July 10, 2013

The Iranian Nuclear Program: Timelines, Data, and Estimates V7.0

 This assessment is the ninth version of a recurring analysis of Iran’s nuclear program.

  • The dual-track policy of pressure and engagement is failing to prevent Iran from building a robust nuclear weapons capability. There is increasing risk that Iran will be able to produce nuclear weapons fuel undetected or, assuming detection occurs, on a timeline that would prevent successful intervention.

  • International Atomic Energy Agency (IAEA) inspectors observed that Iran has installed almost 700 IR-2m centrifuges at the Natanz enrichment facility. These machines have an output rate several times greater than first-generation centrifuges. The deployment of IR-2m centrifuges in significant quantities will drastically reduce the time required for weapons-grade (~90% enriched) uranium production.

  • Since February 2013, Iran has also added nearly 900 more first-generation centrifuges at Natanz. The addition of more than 6,000 centrifuges at the Natanz and Fordow facilities over the last 12 months is an indication that sanctions and interdiction efforts have not curbed Iran’s ability to produce centrifuges in significant quantities. Increases in the quantity and quality of centrifuges have continued to further drive down conversion times for the production of nuclear weapons fuel.

  • Iran has produced enough enriched uranium with which it can produce nuclear weapons fuel for at least half a dozen nuclear weapons. Iran has produced 6,063 kg of reactor-grade (<5% enriched) uranium. Some of this material, which is three-quarters of the way to bomb fuel, has been converted into 219 kg near-weapons grade (~20% enriched) uranium; only a small fraction of this material has been used to fuel a research reactor. The remaining quantity of ~20% enriched uranium can be rapidly converted to fuel for one weapon. 

  • Iran is continuing work on a heavy water reactor that will be capable of producing plutonium for two weapons every year. IAEA inspectors recently observed the presence of an uninstalled reactor vessel at the Arak facility. Iran has told the IAEA that the reactor will be operational between July and September 2014.

  • The IAEA maintains that it has a credible, corroborated body of information indicating that Iran continued activities related to the development of a nuclear explosive device after 2003 and that some activities may still be ongoing.



  • Obtaining fissile material in the form of weapons-grade uranium or plutonium is the most technically demanding step in developing a nuclear weapon. The parallel steps of designing an explosive device and a delivery system are comparatively less technically challenging.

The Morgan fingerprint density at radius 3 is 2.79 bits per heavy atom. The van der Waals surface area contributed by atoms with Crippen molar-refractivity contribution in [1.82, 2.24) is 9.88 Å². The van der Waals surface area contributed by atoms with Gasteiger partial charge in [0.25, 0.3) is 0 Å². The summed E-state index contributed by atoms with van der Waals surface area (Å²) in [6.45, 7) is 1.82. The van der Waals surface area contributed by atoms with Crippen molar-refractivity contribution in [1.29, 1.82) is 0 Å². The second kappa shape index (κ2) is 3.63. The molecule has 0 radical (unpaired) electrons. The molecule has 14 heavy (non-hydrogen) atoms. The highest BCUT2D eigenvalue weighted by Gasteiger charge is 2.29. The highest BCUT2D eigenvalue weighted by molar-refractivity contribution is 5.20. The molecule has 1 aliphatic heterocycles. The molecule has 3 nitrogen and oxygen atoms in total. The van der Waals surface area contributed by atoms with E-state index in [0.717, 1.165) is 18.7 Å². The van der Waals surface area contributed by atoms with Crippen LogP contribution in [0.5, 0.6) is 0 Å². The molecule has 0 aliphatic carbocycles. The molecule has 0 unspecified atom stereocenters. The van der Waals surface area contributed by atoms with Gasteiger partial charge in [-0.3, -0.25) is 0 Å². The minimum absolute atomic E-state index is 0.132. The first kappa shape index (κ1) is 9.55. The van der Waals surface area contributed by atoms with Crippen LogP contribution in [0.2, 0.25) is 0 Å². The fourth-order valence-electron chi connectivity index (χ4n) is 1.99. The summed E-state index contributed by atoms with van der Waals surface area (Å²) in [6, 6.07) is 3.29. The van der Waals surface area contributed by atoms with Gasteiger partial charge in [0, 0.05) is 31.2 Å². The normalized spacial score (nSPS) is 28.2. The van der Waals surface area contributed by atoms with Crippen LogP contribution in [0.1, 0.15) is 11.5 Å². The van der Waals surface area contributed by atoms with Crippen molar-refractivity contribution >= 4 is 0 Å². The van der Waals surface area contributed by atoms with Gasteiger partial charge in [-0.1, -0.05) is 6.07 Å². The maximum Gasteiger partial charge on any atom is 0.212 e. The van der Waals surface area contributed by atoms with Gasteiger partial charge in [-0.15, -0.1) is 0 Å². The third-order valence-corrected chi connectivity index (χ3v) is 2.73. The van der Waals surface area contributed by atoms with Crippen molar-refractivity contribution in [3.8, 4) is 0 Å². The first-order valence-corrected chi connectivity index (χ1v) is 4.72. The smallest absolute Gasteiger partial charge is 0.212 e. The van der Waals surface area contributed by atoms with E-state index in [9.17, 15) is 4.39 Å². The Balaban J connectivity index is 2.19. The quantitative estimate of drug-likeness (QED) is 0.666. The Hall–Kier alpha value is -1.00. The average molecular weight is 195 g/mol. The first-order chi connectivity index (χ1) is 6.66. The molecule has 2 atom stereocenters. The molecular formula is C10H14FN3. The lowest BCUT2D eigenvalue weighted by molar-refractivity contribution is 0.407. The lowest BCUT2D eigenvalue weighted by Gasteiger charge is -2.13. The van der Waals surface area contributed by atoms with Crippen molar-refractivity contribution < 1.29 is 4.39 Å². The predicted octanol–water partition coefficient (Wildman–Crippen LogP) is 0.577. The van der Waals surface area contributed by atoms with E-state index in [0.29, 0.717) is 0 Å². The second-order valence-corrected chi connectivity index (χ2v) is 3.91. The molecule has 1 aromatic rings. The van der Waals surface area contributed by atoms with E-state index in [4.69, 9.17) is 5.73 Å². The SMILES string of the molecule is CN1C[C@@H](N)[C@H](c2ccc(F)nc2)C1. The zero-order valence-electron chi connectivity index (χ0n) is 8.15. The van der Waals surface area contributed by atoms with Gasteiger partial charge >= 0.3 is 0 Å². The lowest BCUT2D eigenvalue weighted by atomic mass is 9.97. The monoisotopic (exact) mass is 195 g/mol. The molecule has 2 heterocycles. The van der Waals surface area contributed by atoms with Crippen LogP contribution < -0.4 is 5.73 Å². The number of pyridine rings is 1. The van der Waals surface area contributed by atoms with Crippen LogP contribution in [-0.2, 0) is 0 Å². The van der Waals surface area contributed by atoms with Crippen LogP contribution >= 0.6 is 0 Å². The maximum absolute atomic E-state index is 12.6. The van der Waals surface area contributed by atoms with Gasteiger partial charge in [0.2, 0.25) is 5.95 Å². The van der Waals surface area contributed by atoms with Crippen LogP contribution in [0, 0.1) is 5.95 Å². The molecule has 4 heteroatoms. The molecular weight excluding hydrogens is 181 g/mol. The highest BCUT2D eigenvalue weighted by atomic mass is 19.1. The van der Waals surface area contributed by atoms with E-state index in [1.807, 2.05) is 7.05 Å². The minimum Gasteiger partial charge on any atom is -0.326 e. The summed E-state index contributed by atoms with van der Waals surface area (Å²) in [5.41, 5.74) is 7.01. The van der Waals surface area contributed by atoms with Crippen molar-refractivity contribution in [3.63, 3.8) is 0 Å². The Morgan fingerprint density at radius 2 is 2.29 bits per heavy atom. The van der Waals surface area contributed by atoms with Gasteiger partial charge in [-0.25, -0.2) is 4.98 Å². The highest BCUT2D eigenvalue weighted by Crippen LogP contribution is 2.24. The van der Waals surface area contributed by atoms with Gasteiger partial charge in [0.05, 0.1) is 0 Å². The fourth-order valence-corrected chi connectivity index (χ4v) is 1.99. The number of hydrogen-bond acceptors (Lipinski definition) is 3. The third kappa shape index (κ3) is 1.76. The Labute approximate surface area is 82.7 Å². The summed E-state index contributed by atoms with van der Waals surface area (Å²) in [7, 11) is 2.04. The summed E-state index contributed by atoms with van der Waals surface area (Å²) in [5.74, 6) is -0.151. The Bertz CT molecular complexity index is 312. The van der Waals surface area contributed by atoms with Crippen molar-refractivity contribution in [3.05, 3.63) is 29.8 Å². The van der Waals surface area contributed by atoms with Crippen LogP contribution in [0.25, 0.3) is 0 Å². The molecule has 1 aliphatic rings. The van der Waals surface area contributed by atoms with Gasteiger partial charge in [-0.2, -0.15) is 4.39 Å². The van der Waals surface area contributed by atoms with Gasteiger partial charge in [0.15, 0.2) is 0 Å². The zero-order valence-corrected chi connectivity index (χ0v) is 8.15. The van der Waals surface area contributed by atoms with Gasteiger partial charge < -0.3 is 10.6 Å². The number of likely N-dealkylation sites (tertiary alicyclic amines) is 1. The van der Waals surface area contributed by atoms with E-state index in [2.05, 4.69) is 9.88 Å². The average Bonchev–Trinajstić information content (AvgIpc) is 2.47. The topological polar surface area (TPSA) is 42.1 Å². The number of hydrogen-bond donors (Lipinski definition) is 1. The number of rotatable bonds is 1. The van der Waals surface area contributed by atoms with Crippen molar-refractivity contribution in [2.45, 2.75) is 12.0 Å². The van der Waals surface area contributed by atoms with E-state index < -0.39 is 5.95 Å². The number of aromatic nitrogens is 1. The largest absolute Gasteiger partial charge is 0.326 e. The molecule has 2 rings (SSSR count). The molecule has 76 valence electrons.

• Iran, due to its enrichment program expansion since 2009, can now produce one bomb’s worth of fissile material faster than estimates of the time needed to build a nuclear device to mate the material with. Potential timelines for weapons-grade uranium production could contract further due to increasing centrifuge numbers and types. Iran’s low-enriched uranium stockpile is currently adequate for fueling a small arsenal of nuclear weapons after further conversion to weapons-grade.  

  • Enrichment up to weapons-grade uranium (~90% enriched) is one key indicator of Iranian weaponization. Evidence of enrichment beyond research reactor-grade uranium (~20% enriched), material that is 90% of the way to weapons-grade, will strongly suggest not only that the decision to weaponize has been made, but also that the Iranians believe they have (or will shortly have) a viable device. 


Time needed to produce fuel for 1 nuclear weapon:

Iran needs 3.6 months to produce 25 kg of weapons-grade uranium and 1.9 months to produce 15 kg weapons-grade uranium at the hardened Fordow enrichment facility.* It can cut these times significantly using the centrifuges installed but not yet operating at the Fordow facility.

Iran needs 4-10 weeks to produce 25 kg of weapons-grade uranium and 1-5 weeks to produce 15 kg of weapons-grade uranium at the main Natanz enrichment facility.* The higher end of the range accounts for a three-step conversion process.

Estimates of the time Iran needs to build a nuclear device to use this fissile material are generally longer than the timelines above.

The existence of undeclared (covert) enrichment sites would have a significant impact on breakout estimates.

*All enriched uranium figures are given in terms of solid uranium (where 1 kg uranium hexafluoride is equal to ~0.67 kg elemental uranium). Estimates assume Natanz and Fordow are used with the operational capacity reflected in the February 2013 IAEA report. Iran may need 15-25 kg of weapons-grade uranium for an implosion-type bomb design depending on its level of technical ability (high technical ability would require less material).

This product is an exposition of the technical data contained in numerous IAEA reports informed by the discussions of experts in the field of nuclear proliferation. It is a work in progress in that it will be revised continuously based on new information from the IAEA reports and other sources and on feedback from readers. We welcome your informed commentary on the technical considerations presented in this document. Please send your comments, with references to source-date or documentation, to [email protected].